Workers Action Centre-Halifax in solidarity with fight against anti-Black, anti-Indigenous and all police racism

The Workers Action Centre – Halifax stands in solidarity with people across the country, continent and world who have gathered in opposition to the horrific killing of George Floyd and so many Black, Indigenous and other racialized people by police.  We support calls for immediate government action to stop the killing, including defunding police.  In the fight for workers’ rights, we recognize that an injury to one is an injury to all.  Systemic racism must be confronted as part of the struggle against all forms of oppression.

Anti-Black and Anti-Indigenous racism is a deeply rooted, systemic crisis in Canada, in which police killings are the most severe consequence.  Police have demonstrated a gross abuse of their power, in targeting particularly Black and Indigenous people, and with deadly violence.  In 2018, the Ontario Human Rights Commission reported that a Black person is 20 times more likely to be killed by police than a white person.  In April of this year, 3 Indigenous people were killed by Winnipeg police in just 10 days.   Another Indigenous woman, Chantel Moore, was killed by New Brunswick police on June 4 during a wellness check for which Chantel was the person in need of protection.

Racial profiling must also be confronted.  The 2019 Wortly report called out Halifax police for racial profiling, but this has not resulted in meanigful changes.  In Halifax, Santina Rao was racially profiled by Walmart security in early 2020.  The incident resulted in her being surrounded by 6 armed police officers in addition to security guards accusing her of shoplifting.  She suffered injuries as they violently arrested her.  These and many more incidents are the byproducts of an unjust system that must change.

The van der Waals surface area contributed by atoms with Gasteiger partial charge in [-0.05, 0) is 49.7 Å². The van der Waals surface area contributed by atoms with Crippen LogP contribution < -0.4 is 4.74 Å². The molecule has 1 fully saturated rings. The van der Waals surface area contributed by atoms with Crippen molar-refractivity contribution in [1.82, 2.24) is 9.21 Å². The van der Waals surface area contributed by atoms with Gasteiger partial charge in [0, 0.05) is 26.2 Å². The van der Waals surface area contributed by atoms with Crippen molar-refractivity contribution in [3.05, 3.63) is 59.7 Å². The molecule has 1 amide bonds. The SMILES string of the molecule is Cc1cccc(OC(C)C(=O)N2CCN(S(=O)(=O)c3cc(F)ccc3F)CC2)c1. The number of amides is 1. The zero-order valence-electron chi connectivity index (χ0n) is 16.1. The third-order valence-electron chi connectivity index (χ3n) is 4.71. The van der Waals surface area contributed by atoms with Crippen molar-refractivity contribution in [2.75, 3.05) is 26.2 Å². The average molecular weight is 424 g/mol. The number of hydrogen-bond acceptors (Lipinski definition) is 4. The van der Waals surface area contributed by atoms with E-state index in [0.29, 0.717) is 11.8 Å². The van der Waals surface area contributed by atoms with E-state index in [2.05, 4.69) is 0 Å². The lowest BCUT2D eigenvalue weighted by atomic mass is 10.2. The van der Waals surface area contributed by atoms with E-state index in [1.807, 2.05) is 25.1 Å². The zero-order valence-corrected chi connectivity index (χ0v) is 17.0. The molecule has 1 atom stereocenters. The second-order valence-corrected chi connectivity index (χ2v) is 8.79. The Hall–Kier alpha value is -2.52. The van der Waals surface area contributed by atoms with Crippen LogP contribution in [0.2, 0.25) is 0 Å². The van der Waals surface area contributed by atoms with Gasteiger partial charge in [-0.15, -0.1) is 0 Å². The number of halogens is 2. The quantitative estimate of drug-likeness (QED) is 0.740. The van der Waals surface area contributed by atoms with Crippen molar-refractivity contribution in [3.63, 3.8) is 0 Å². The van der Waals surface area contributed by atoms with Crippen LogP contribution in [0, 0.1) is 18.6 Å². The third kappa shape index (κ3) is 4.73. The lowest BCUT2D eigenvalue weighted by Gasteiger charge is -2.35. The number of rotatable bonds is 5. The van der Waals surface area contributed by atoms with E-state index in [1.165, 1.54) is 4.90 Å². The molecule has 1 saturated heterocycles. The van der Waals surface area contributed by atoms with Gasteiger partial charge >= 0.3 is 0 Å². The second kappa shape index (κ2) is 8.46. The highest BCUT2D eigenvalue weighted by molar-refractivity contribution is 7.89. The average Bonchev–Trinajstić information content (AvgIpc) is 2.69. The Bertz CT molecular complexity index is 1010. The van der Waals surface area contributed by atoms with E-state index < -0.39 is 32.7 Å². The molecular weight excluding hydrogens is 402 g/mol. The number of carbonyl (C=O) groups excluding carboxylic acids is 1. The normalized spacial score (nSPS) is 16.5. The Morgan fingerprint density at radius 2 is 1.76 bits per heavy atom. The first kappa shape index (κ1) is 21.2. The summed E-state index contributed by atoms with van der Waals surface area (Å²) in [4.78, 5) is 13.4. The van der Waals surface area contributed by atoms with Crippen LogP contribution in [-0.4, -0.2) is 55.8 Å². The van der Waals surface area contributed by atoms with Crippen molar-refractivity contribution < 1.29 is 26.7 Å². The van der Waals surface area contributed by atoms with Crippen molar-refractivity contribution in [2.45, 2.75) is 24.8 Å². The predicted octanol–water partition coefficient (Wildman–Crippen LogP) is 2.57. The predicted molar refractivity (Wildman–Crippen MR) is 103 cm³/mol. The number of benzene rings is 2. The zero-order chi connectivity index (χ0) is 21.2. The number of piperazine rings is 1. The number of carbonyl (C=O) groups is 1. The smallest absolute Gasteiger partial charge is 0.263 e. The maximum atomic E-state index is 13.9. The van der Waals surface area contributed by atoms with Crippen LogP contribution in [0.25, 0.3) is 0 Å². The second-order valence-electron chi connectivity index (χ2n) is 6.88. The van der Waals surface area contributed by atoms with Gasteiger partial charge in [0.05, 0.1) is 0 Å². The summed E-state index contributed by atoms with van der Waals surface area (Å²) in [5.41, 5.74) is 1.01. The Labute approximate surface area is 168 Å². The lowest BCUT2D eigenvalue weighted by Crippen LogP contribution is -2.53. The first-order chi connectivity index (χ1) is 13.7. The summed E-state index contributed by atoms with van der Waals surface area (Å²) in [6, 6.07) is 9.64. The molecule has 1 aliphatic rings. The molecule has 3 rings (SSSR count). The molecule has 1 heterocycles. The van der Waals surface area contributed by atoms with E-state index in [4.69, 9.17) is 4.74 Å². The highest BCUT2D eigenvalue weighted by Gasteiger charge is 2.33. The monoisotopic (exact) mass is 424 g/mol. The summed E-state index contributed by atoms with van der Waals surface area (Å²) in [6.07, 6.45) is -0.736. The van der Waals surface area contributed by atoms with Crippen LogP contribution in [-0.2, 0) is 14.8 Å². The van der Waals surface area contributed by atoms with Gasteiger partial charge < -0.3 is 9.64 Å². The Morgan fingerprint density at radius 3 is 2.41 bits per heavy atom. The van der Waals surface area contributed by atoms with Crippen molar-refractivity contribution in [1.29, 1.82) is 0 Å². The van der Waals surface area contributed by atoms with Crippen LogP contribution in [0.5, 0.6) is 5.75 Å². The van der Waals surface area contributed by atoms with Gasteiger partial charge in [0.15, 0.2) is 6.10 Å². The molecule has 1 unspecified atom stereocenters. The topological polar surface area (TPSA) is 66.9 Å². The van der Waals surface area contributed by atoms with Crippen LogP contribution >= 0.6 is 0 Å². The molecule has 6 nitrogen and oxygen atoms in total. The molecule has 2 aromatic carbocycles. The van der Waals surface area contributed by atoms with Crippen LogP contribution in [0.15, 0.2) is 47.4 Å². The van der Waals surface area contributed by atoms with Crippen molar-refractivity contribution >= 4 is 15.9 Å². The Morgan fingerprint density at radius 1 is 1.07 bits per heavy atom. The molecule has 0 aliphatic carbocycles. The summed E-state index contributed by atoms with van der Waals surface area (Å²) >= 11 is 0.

In aiming to stem the crisis of police targeting and killing Black and Indigenous and other racialized people,  we join the opposition to ballooning police budgets and deployment of police to deal with mental health or any other issues that are best dealt with by communities directly.  Police showing up to a call about a family dispute in Toronto, which ended with a Black-Indigenous woman, Regis Korchinski-Paquet, falling 24 stories to her death, should never have happened.  Similarly, providing Halifax Regional Police with a $300,000 armoured vehicle, while systemic racial injustice persists, demonstrates misplaced priorities.  Resources for community health and safety should be provided directly to Black, Indigenous and racialized communities, not police.

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